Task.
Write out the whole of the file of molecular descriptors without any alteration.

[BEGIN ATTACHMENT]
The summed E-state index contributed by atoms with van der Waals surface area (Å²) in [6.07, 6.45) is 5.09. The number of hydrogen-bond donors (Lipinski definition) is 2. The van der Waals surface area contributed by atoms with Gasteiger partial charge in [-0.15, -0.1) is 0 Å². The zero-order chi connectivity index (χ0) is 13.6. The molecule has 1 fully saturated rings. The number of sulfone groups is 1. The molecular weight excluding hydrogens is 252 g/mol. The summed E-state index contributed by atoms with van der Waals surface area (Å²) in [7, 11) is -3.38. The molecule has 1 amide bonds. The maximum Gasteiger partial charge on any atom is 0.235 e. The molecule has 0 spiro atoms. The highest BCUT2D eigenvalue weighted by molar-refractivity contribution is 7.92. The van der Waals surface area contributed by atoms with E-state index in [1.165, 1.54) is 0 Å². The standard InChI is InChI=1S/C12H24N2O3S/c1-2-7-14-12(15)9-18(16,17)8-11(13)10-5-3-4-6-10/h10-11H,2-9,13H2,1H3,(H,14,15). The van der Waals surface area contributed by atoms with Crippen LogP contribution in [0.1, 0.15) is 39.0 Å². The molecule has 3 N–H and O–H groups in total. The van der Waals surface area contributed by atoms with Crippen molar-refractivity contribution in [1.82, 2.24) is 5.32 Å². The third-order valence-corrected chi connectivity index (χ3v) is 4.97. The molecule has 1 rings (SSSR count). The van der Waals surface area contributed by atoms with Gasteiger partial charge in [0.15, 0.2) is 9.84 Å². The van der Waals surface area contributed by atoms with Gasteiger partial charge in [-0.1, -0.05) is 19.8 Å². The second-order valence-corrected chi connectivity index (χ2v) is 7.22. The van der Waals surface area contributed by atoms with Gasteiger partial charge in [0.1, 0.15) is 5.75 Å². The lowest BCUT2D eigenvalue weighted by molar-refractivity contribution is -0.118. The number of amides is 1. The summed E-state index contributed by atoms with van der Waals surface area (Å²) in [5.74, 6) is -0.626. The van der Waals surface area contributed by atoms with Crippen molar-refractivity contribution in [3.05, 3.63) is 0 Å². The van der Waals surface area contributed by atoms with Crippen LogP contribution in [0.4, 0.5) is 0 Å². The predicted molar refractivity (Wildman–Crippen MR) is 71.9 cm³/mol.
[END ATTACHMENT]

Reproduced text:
The summed E-state index contributed by atoms with van der Waals surface area (Å²) in [6.07, 6.45) is 5.09. The number of hydrogen-bond donors (Lipinski definition) is 2. The van der Waals surface area contributed by atoms with Gasteiger partial charge in [-0.15, -0.1) is 0 Å². The zero-order chi connectivity index (χ0) is 13.6. The molecule has 1 fully saturated rings. The number of sulfone groups is 1. The molecular weight excluding hydrogens is 252 g/mol. The summed E-state index contributed by atoms with van der Waals surface area (Å²) in [7, 11) is -3.38. The molecule has 1 amide bonds. The maximum Gasteiger partial charge on any atom is 0.235 e. The molecule has 0 spiro atoms. The highest BCUT2D eigenvalue weighted by molar-refractivity contribution is 7.92. The van der Waals surface area contributed by atoms with E-state index in [1.165, 1.54) is 0 Å². The standard InChI is InChI=1S/C12H24N2O3S/c1-2-7-14-12(15)9-18(16,17)8-11(13)10-5-3-4-6-10/h10-11H,2-9,13H2,1H3,(H,14,15). The van der Waals surface area contributed by atoms with Crippen LogP contribution in [0.1, 0.15) is 39.0 Å². The molecule has 3 N–H and O–H groups in total. The van der Waals surface area contributed by atoms with Crippen molar-refractivity contribution in [1.82, 2.24) is 5.32 Å². The third-order valence-corrected chi connectivity index (χ3v) is 4.97. The molecule has 1 rings (SSSR count). The van der Waals surface area contributed by atoms with Gasteiger partial charge in [0.15, 0.2) is 9.84 Å². The van der Waals surface area contributed by atoms with Gasteiger partial charge in [-0.1, -0.05) is 19.8 Å². The second-order valence-corrected chi connectivity index (χ2v) is 7.22. The van der Waals surface area contributed by atoms with Gasteiger partial charge in [0.1, 0.15) is 5.75 Å². The lowest BCUT2D eigenvalue weighted by molar-refractivity contribution is -0.118. The number of amides is 1. The summed E-state index contributed by atoms with van der Waals surface area (Å²) in [5.74, 6) is -0.626. The van der Waals surface area contributed by atoms with Crippen molar-refractivity contribution in [3.05, 3.63) is 0 Å². The van der Waals surface area contributed by atoms with Crippen LogP contribution in [0.4, 0.5) is 0 Å². The predicted molar refractivity (Wildman–Crippen MR) is 71.9 cm³/mol.